“In almost every single case, the public sector blinks first and ends up throwing money at a project that’s not going to recoup its costs.”
“Really, it’s just an issue at this point of how much money does the City of Calgary want to throw at this project, understanding that it’s not going to get it back? How much does it want to sell to the taxpayers that this is what you’re going to be on the hook for, even though the vast majority of residents in the city are not going to use that arena in any capacity?”
CTV reached out to CSEC on Wednesday to ask if the owners still had any interest in reviving the deal. There was no response by publishing deadline.
The original agreement was signed in December 2019. In it, the city and CSEC agreed to split the cost of the $550 million project. When the price tag jumped to over $630 million, the Flames ownership group balked and cancelled the deal. It officially expired New Year’s Eve 2021.
Earlier this month, NHL commissioner Gary Bettman met with CSEC to discuss the arena, among other topics. At the time, he told reporters he remained hopeful a deal could be struck.
“I’m always optimistic,” said Bettman. “There’s nothing going on right this second to report that would indicate there is going to be a solution immediately, but my hope is that everybody can figure this out.”
Bettman also warned without a new arena or an updated Saddledome, Calgary would miss out on significant NHL events such as All-Star games.
The Saddledome is the second-oldest NHL arena behind only New York’s Madison Square Garden.
Commercial Real Estate Report (Canada 2022) – RE/MAX Canada – RE/MAX News
Calgary recruits commercial real estate expertise to revive new arena – Sportsnet.ca
CALGARY — The city of Calgary has recruited citizens from the commercial real-estate sector to help get a new event centre and home for the Calgary Flames back on track.
When an agreement between the city and Calgary Sports and Entertainment Corporation, which owns the Flames, collapsed late last year, city council voted in January to get a third party involved.
John Fisher, Guy Huntingford and Phil Swift are tasked with determining whether the Flames still want to build an arena with the city, or if the city will have to look for other potential partners to build an event centre.
Fisher is executive vice-president of CBRE, Huntingford is director of strategic initiatives with NAIOP Calgary, and Swift is executive chairman of the Ayrshire Group investment firm.
“This team brings considerable expertise from the commercial real-estate industry including experience in larger development,” the city’s planning and development manager Stuart Dalgleish said Wednesday in an event centre committee meeting.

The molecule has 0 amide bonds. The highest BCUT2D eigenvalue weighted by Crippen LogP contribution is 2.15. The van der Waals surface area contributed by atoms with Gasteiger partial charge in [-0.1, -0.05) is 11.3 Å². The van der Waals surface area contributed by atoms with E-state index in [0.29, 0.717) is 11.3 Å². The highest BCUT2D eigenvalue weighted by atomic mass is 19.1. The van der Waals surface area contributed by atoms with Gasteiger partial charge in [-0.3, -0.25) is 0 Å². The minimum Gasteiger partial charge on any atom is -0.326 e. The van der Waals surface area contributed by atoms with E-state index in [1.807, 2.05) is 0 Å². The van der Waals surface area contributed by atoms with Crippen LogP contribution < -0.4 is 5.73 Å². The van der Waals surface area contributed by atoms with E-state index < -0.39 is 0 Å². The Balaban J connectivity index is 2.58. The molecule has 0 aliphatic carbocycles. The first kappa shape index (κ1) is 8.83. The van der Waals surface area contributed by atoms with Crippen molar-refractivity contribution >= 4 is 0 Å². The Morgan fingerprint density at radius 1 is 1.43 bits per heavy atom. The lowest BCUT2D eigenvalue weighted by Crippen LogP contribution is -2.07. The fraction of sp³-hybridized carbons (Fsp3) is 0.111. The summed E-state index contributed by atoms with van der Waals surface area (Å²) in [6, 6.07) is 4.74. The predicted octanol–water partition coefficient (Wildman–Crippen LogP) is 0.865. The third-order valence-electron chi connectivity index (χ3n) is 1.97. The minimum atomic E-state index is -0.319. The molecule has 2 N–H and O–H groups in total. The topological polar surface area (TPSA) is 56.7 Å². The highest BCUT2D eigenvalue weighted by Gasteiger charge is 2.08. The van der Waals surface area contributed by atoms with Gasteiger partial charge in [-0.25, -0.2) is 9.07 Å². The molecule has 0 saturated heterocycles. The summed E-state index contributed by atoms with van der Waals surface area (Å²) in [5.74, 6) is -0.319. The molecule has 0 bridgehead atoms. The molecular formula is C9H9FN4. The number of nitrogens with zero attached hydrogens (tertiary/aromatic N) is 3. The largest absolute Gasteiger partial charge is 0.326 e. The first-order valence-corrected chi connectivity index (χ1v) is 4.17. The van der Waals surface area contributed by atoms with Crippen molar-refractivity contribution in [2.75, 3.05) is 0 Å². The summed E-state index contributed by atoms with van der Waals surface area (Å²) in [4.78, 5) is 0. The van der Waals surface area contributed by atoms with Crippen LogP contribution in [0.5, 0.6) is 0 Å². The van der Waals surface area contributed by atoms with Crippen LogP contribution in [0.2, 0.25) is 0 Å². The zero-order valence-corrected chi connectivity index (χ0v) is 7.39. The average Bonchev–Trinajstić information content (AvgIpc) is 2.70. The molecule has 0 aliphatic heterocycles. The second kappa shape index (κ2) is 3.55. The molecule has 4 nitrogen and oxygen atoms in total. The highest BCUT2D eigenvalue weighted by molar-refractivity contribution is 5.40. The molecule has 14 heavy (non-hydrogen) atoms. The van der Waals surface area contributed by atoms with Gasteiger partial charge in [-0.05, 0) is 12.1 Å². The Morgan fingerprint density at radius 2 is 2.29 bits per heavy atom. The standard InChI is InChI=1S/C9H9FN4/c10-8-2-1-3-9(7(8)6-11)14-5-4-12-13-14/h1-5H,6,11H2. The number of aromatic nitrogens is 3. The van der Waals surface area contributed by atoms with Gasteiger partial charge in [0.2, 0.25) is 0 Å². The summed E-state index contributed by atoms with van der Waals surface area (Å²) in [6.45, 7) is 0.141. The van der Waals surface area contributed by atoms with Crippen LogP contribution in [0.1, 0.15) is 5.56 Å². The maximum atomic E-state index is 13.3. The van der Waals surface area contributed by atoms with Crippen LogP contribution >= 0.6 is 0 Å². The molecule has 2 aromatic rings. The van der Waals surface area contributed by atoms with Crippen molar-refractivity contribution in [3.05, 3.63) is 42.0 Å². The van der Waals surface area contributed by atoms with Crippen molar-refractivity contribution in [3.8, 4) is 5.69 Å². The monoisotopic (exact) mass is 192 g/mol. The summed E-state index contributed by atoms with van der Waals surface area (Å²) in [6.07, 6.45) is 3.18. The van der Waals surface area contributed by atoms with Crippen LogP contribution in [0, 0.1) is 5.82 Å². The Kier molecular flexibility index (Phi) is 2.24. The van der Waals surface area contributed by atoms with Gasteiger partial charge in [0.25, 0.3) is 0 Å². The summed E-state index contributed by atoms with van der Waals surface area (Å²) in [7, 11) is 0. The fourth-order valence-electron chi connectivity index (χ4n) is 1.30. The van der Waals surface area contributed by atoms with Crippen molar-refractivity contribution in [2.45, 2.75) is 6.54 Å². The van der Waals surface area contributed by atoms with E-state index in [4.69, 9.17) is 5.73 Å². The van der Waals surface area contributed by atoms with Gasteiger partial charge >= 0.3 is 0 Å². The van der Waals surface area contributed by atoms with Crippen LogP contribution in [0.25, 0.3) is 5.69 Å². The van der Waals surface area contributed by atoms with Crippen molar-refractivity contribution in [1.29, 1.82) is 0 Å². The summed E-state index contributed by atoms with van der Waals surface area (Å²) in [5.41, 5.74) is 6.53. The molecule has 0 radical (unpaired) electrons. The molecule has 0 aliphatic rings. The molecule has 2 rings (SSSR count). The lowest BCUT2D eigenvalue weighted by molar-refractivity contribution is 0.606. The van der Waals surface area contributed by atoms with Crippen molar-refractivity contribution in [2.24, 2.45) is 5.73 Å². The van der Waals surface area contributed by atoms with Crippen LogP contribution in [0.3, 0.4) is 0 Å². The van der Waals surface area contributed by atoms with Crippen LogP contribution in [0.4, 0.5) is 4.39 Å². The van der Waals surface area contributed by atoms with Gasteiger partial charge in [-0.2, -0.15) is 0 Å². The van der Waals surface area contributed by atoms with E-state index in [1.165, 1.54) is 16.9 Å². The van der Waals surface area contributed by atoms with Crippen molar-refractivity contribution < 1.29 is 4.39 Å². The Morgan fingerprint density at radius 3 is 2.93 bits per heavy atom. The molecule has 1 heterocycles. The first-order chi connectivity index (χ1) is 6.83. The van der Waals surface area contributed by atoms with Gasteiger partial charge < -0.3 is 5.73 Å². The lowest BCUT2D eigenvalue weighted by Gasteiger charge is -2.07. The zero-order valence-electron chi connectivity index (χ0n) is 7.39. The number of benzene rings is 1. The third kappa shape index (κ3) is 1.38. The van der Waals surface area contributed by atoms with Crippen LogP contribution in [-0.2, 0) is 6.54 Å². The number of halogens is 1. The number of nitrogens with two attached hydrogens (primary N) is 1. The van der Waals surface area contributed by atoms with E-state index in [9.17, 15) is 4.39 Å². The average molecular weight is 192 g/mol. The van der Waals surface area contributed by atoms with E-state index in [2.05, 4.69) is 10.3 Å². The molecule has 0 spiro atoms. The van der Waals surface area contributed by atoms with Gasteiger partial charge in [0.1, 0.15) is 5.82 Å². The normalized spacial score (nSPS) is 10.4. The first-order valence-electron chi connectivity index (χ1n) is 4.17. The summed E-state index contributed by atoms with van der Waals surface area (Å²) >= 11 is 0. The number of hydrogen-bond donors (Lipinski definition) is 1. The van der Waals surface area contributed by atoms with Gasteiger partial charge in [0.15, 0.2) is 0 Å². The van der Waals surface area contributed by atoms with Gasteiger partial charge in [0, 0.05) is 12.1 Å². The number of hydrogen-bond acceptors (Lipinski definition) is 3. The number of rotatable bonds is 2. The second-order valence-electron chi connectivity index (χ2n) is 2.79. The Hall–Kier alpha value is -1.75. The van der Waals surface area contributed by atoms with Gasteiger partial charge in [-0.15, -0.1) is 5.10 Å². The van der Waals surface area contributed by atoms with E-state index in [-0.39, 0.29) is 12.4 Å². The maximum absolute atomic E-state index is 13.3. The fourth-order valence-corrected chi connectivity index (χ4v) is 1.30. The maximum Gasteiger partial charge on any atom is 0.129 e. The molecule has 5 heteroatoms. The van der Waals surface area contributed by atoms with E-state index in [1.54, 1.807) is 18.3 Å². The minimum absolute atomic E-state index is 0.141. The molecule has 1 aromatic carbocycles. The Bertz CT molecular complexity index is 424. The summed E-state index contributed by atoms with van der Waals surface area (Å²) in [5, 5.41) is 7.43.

“The third party has spent considerable time understanding the items and interests behind the terminated agreement and the current landscape. These items have become clarified.
“Based on a meeting with both the city and CSEC, the next step is for the third party to make recommendations on a possible path forward.”
Dalgleish said there is no definitive commitment or timeline for a new agreement.
The city and the Flames agreed on an arena deal over two years ago with the initial estimate of $550 million split between the two.
Shovels were scheduled to hit the ground in 2022 for a 19,000-seat arena and concert venue replacing the Saddledome, which has been the home of the Flames for 39 years.
The cost estimate for the project rose to $634 million, however.
Since the two sides agreed to an amended deal last July, the city added an additional $19 million in roadwork and climate mitigation to the project, and wanted the Flames to pay for $10 million of that.
CSEC president John Bean said in December that the Flames were withdrawing from the agreement because of an accumulation of issues and increased financial risk.
“While CSEC was prepared to move forward in the face of escalating construction costs, and assume the unknown future construction cost risk, CSEC was not prepared to fund the infrastructure and climate costs that were introduced by the city following our July agreement … and are not included in the current cost estimate of $634 million,” Bean said then.
So the Flames remain in the Saddledome, which is the second-oldest NHL arena behind New York’s Madison Square Garden.
CSEC also owns the Western Hockey League’s Hitmen, Canadian Football League’s Stampeders and National Lacrosse League’s Roughnecks.
The Flames recently announced they will move their American Hockey League affiliate from Stockton, Calif., to Calgary for the 2022-23 season.